(2) On the Education and Training of Young Horses: As one might expect, the next step in horse ownership is the training of the young horse. This chapter, however, is somewhat problematic in that it withholds as much information as it offers. It opens almost immediately with the statement that all people know young horses are sent to trainers, rather than be broken in by their masters. Xenophon gives almost no information on this process, saying only that it is the master's responsibility to outline the skills a young horse must learn, and the period of time in which he must learn them. He also emphasizes here, for the first time, that the horse should learn to trust its handlers and designates this as partly the responsibility of the groom. He advises that the groom should handle the horse with kindness, stroking it and taking it out into various and strange places so that it learns to enjoy human contact and to be unafraid of unfamiliar areas. If a horse reacts in fear to anything, its handler is to reassure it rather than punish it. In this way, Xenophon insists, the horse will learn that there is no need for fear and come to trust its human handler.

(3) Guidelines for the Purchase of a Trained Horse: This chapter deals with the desirable traits and skills of a trained horse, should the reader prefer to purchase an adult animal instead of a foal. Just as a prospective horse owner must do today, the buyer should confirm the age of the animal--something that can be done by examining the state of its teeth--and should examine its overall health and soundness. Xenophon recommends that the horse be handled and ridden in several ways before purchase in order to determine its temperament and its level of training. In this chapter, one is left with the impression that a prospective buyer could indeed try the horse before making the purchase, as Xenophon outlines several exercises with which one can test the animal's fitness and training. He also reminds the reader that horses who have not been trained to do certain activities, or who are sound but not as fit as the buyer might like can be trained to fulfill their prospective owner's desires. The buyer is also left with a warning against the skittish or lazy horse and the trouble that such animals can cause.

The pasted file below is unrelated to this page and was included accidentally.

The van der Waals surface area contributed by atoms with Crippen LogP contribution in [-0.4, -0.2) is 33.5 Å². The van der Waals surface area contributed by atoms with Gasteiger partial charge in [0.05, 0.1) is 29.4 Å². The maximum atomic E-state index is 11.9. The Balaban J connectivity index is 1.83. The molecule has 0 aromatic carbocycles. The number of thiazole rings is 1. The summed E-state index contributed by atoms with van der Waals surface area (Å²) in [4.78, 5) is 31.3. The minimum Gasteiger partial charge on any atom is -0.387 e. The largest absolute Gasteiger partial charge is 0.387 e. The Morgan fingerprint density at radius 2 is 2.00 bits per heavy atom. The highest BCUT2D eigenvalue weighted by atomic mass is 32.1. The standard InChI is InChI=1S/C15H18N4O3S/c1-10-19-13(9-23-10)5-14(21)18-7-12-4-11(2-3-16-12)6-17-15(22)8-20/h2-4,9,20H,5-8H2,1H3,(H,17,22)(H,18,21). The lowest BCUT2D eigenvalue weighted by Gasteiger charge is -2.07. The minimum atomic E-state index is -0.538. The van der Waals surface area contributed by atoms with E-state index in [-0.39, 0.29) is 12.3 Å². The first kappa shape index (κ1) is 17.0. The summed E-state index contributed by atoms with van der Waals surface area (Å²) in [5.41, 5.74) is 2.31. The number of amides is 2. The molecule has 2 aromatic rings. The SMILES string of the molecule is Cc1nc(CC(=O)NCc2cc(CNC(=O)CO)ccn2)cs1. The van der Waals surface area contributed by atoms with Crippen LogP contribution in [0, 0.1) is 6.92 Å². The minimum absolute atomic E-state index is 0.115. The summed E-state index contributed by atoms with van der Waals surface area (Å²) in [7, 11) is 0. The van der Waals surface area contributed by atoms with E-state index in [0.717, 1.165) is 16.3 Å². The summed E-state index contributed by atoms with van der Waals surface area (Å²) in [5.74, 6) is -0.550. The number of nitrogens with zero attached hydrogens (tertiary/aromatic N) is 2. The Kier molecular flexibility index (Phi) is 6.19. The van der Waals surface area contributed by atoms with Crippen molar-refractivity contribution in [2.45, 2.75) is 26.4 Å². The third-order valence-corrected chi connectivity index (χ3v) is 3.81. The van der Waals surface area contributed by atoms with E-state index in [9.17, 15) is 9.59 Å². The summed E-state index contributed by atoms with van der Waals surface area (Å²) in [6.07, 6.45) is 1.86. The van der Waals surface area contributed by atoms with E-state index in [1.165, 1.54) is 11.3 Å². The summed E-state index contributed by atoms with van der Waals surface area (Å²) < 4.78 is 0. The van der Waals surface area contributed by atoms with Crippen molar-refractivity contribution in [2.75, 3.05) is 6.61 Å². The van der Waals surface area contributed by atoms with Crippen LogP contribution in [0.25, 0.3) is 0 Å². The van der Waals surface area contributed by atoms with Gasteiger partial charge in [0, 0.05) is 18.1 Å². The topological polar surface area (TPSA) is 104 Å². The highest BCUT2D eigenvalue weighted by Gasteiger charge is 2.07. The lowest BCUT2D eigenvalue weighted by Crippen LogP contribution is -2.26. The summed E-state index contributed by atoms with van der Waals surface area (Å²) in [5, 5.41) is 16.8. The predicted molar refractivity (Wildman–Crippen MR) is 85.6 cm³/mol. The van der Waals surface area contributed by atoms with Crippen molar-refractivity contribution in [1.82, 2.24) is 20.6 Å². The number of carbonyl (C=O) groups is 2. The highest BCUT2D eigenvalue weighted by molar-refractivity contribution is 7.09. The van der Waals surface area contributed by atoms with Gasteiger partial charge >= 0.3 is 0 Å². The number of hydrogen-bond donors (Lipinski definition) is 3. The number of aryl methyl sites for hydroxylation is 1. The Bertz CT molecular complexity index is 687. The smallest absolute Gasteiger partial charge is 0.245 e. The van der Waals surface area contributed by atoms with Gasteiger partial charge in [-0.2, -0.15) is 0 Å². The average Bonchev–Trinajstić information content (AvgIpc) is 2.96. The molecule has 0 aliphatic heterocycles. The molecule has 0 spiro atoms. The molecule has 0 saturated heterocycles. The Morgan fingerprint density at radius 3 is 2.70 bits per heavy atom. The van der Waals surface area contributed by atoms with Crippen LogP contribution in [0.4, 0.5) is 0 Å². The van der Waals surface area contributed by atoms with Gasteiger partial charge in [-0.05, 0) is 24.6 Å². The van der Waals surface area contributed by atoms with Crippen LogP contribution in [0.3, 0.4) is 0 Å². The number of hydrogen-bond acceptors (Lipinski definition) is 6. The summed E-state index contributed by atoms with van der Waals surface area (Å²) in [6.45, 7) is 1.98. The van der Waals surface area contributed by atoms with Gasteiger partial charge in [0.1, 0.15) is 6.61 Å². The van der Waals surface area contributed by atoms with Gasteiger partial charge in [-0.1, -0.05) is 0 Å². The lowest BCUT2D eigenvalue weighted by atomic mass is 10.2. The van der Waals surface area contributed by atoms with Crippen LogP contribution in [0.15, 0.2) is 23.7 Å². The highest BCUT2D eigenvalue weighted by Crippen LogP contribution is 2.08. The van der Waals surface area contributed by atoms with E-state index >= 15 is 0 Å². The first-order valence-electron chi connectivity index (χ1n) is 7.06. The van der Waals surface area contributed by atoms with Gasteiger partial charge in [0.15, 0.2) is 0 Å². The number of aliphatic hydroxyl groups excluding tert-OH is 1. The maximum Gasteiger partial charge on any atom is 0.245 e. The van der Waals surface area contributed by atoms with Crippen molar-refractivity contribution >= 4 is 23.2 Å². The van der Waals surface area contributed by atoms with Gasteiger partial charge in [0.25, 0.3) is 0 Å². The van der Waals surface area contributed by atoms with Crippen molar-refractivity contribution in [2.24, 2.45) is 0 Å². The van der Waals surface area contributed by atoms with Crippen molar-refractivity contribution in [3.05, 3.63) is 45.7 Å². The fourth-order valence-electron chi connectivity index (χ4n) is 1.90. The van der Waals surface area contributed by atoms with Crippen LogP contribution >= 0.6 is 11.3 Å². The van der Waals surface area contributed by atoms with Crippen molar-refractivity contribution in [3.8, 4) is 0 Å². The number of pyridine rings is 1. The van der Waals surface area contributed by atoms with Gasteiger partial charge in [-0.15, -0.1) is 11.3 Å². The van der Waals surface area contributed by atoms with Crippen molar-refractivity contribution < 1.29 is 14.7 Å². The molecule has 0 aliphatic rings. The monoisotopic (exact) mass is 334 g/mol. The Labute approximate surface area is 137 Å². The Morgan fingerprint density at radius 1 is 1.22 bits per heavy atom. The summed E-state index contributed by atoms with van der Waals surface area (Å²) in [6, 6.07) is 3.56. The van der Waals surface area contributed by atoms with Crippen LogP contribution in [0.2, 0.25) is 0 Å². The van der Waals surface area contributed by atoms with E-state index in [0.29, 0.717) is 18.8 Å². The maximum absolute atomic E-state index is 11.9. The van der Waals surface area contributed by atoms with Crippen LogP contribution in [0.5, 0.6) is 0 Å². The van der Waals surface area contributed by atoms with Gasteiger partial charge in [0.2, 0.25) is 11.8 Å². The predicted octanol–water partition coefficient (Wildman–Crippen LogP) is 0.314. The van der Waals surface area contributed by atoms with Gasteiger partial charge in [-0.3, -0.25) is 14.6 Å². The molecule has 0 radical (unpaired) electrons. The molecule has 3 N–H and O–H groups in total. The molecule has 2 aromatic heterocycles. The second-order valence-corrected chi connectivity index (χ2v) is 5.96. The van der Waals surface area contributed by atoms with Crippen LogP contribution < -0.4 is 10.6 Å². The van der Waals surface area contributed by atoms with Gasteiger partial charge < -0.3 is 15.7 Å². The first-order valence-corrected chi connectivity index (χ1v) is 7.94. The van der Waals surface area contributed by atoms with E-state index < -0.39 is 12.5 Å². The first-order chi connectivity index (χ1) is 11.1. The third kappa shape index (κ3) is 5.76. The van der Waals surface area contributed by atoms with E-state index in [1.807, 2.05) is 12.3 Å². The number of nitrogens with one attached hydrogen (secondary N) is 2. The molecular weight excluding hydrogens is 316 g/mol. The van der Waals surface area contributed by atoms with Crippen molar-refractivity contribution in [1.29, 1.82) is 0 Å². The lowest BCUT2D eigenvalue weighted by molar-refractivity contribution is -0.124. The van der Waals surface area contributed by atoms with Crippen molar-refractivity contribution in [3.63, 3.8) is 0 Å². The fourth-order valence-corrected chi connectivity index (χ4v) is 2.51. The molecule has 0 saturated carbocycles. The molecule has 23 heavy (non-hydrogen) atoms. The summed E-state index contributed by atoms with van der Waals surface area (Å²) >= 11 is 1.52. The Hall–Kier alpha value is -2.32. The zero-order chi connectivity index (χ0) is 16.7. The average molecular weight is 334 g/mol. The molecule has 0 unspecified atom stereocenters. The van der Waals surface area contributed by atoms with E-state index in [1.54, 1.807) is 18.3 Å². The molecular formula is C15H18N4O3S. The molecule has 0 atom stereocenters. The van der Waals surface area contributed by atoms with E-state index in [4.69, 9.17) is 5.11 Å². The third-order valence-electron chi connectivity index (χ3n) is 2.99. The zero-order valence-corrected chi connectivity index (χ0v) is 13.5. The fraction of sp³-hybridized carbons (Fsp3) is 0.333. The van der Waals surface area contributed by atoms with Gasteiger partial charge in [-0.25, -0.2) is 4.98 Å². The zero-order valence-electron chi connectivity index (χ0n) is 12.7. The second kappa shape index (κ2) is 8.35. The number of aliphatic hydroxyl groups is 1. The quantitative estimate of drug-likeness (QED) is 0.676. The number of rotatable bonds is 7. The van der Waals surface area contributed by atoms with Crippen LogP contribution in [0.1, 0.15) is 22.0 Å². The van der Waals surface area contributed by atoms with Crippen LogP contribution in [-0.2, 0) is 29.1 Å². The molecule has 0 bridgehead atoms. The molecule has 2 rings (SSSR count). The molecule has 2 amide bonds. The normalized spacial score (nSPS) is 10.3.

(4) On Horse Care: Here, we are offered a glimpse at the state of the Athenian stable through Xenophon's recommendations on the care and keeping of horses. He recommends keeping the stable somewhere that the owner can visit daily. In this way, the owner can observe his horse's behavior and ensure that grooms are not duplicitous. Furthermore, he states that one should situate the horse's feed bin in such a way that he can see if the horse throws his feed, citing this behavior as an indication that the horse needs rest or medical treatment. Whether the horse was loosed or tied elsewhere in his stall after morning feed is somewhat difficult to determine, due to the possibility of both meanings in the Greek text. The design of the stable flooring and yard should promote strong hooves, and it is Xenophon's belief that a horse kept on a surface of smooth rocks somewhat larger than his hooves will develop strong hooves and be better able to cope when asked to go on difficult terrain. Note is also given to the need for keeping the horse's mouth soft.